How Many Kanji Do Japanese Know? Get The Answer!
In the “educated West,” many teenagers leave school unable to spell and use grammar correctly, using a language with only 26 letters.
But in Japan, there are 4 writing systems, including thousands of kanji, which are Chinese characters that most people know.
How many kanji do the Japanese people know, and how many do they need to know?
Japanese children learn 1006 kanji in elementary and about 1000 in secondary school. The Ministry of Education and Sciences requires everyone to know the joyo kanji in general use. College-educated people can read between 3000 and 5000 kanji, depending on the level of study achieved.
The Japanese writing system is incredibly vast and complex. The Dai Kan-Wa Jiten, or Japanese Dictionary, contains more than 50 000 characters and lists 530 000 compound words.
Even though mastering the kanji during the school years is not easy, you will get through life reasonably quickly if you can read and write all of them.
How Many Kanji People Need To Know For Fluency
Westerners depend on an alphabet with 26 letters that can make up words when we join them together, and it’s inconceivable that people in Japan can learn and remember so many characters.
They seem to know 2000 to 5000 kanji, the basics they learn at school. But it’s not the same as remembering 2000 or more stand-alone letters, which then have to join to form words.
Modern Japanese combines logographic characters and kana, which comprise two syllabaries.
Hiragana is used mainly for indigenous Japanese words and grammar, while katakana pertains primarily to foreign names and words to emphasize something, scientific terms, and onomatopoeia.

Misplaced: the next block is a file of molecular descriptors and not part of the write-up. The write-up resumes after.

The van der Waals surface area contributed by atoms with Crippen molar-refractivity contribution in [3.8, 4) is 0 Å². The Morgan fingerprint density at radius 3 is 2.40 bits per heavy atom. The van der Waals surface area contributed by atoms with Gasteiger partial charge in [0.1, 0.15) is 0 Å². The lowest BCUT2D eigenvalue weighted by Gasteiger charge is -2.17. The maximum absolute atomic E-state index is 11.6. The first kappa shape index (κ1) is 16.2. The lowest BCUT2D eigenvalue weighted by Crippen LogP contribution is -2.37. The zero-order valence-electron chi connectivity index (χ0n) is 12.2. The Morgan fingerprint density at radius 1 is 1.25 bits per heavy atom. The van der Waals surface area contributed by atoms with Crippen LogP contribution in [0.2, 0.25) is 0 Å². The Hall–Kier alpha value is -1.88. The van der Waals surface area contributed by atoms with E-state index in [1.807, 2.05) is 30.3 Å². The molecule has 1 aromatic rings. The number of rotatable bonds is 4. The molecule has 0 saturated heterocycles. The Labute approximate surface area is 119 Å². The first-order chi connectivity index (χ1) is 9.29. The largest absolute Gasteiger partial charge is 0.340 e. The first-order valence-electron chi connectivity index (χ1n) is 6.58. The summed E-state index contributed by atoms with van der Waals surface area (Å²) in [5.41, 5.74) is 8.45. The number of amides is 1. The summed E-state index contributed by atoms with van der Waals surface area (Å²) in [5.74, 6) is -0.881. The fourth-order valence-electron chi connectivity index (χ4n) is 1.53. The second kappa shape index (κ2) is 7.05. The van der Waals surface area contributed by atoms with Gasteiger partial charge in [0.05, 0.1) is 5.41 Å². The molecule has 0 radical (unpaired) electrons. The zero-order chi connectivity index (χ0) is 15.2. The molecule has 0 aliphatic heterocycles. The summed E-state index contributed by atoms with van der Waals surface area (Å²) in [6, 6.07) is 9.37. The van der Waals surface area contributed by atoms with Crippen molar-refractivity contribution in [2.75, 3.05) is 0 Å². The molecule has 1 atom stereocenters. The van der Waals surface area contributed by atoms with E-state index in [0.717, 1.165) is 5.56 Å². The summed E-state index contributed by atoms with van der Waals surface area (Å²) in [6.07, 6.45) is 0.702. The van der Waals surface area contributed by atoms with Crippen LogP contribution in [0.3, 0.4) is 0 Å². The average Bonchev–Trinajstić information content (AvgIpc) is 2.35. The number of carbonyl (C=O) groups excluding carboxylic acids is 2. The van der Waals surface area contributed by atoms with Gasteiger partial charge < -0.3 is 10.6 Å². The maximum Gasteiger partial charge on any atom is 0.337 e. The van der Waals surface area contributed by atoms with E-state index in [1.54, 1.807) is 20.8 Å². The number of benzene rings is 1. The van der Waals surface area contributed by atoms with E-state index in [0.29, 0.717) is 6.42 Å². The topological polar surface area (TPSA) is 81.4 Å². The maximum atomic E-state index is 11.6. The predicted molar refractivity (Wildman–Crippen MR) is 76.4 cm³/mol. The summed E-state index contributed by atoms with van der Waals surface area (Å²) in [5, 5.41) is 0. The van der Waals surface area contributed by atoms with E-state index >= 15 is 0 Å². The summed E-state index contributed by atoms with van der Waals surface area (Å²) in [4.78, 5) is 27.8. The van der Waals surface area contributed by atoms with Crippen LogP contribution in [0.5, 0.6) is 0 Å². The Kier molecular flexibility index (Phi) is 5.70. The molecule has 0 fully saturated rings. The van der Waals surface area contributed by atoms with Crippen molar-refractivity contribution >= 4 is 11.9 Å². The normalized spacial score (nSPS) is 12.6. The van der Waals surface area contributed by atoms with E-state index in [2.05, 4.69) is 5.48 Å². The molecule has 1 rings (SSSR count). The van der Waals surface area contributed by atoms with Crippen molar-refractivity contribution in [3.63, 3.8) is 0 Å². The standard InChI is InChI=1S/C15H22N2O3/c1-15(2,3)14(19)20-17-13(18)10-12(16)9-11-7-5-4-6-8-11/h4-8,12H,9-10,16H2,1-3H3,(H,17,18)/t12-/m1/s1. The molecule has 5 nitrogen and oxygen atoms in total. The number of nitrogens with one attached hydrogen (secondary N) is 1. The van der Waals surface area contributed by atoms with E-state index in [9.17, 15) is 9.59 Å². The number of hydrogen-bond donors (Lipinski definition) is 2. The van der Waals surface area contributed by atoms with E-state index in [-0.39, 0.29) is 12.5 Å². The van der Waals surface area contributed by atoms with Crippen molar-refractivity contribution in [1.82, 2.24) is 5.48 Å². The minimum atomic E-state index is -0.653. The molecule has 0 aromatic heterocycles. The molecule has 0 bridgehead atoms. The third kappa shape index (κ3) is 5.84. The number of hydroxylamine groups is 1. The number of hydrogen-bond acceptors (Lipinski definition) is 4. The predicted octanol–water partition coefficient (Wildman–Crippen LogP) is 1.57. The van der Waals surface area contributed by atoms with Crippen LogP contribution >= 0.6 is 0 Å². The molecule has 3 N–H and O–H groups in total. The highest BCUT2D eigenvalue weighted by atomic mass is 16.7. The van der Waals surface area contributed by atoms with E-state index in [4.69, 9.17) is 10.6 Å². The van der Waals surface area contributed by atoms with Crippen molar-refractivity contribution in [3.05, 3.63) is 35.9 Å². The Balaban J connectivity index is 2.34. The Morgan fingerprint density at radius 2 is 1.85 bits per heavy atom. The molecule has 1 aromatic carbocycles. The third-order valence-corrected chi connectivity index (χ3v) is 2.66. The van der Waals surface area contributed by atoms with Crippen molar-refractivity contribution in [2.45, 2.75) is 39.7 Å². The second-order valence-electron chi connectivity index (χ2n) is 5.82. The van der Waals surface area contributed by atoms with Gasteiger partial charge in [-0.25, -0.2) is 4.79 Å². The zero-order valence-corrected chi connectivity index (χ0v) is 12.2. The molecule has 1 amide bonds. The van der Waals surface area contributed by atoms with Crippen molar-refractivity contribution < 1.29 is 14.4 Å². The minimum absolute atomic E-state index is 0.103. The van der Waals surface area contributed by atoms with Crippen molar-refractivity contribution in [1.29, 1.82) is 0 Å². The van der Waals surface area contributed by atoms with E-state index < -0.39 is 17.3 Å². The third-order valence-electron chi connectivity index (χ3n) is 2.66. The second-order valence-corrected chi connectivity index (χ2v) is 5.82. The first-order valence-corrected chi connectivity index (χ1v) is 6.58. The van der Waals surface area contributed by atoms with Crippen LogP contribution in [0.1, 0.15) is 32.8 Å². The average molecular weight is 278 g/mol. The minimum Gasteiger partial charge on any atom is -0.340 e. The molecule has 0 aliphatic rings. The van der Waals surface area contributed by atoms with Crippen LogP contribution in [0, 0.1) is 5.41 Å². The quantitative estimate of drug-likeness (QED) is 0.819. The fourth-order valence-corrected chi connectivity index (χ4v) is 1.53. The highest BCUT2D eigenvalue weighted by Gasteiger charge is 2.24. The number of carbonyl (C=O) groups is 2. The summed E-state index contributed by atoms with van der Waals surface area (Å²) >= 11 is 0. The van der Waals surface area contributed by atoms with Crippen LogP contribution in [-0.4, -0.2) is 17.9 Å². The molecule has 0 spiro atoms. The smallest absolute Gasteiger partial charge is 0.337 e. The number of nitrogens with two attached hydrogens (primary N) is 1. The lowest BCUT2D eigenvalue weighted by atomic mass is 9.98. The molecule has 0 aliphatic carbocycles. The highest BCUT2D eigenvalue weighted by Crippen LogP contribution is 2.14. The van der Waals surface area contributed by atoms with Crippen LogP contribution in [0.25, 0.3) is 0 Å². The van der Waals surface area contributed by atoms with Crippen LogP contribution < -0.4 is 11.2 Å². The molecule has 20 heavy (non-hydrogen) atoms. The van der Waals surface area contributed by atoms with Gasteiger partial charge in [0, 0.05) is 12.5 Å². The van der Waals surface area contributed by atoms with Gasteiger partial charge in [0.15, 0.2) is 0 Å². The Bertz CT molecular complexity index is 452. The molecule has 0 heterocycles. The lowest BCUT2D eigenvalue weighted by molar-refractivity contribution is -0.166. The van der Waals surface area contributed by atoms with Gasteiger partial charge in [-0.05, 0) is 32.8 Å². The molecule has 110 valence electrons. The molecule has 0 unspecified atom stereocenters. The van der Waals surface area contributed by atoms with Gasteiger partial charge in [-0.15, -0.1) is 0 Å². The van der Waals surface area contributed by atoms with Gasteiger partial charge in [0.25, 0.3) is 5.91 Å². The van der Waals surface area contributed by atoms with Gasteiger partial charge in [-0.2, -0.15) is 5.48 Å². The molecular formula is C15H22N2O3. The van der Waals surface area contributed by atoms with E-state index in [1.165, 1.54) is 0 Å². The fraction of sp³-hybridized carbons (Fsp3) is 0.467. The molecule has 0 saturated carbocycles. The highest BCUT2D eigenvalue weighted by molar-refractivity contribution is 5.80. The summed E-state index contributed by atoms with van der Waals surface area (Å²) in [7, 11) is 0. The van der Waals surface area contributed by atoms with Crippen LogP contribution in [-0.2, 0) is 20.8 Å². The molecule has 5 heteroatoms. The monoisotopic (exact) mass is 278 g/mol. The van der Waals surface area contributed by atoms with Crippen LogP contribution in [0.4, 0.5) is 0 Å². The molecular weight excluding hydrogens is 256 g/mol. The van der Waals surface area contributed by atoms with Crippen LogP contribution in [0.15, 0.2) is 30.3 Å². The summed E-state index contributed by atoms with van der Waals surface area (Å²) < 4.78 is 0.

Kanji is made up of little units called radicals. Comparatively, radicals could equate to our letters and kanji to our words.
Sometimes they join a few kanji together to form a compound word. Once you know enough kanji, you can understand compound words when you recognize some of the combined kaji and radicals you’ve already learned.
To surpass the elementary school level, a student must memorize the radicals comprising the individual kanji and the characters that join to form compound words.
Many characters symbolize real-life objects or concepts. These are called ideograms. Radicals aren’t ideograms and don’t have specific pronunciations but often have associated meanings.
The Classification Of Kanji
There are six types of kanji, classified by a Chinese scholar named Xu Shen.
- Shokei-moji is little sketches of objects that they symbolize.
- Shiji-moji is simple pictures representing abstract ideas, e.g., direction.
- Kaii-moji is compound ideographs, pictographs that link up to give an overall impression.
- Keisei-moji can be understood as phono-semantic characters. They usually consist of two parts, one that points to the meaning and the other to the pronunciation.
- Tenchu-moji has vaguely defined characters that could relate to kanji with meanings that have been extended to refer to various things.
- Kasha-moji is known as “phonetic loan characters,” where a pictograph for a certain word sounds the same as another verb, and the kanji then becomes the pictograph for that word instead.
Speaking Fluent Japanese
If you want to speak Japanese fluently, you don’t need to know any kanji. It is possible to learn a language without putting pen to paper or reading a single letter or character in Japan’s case.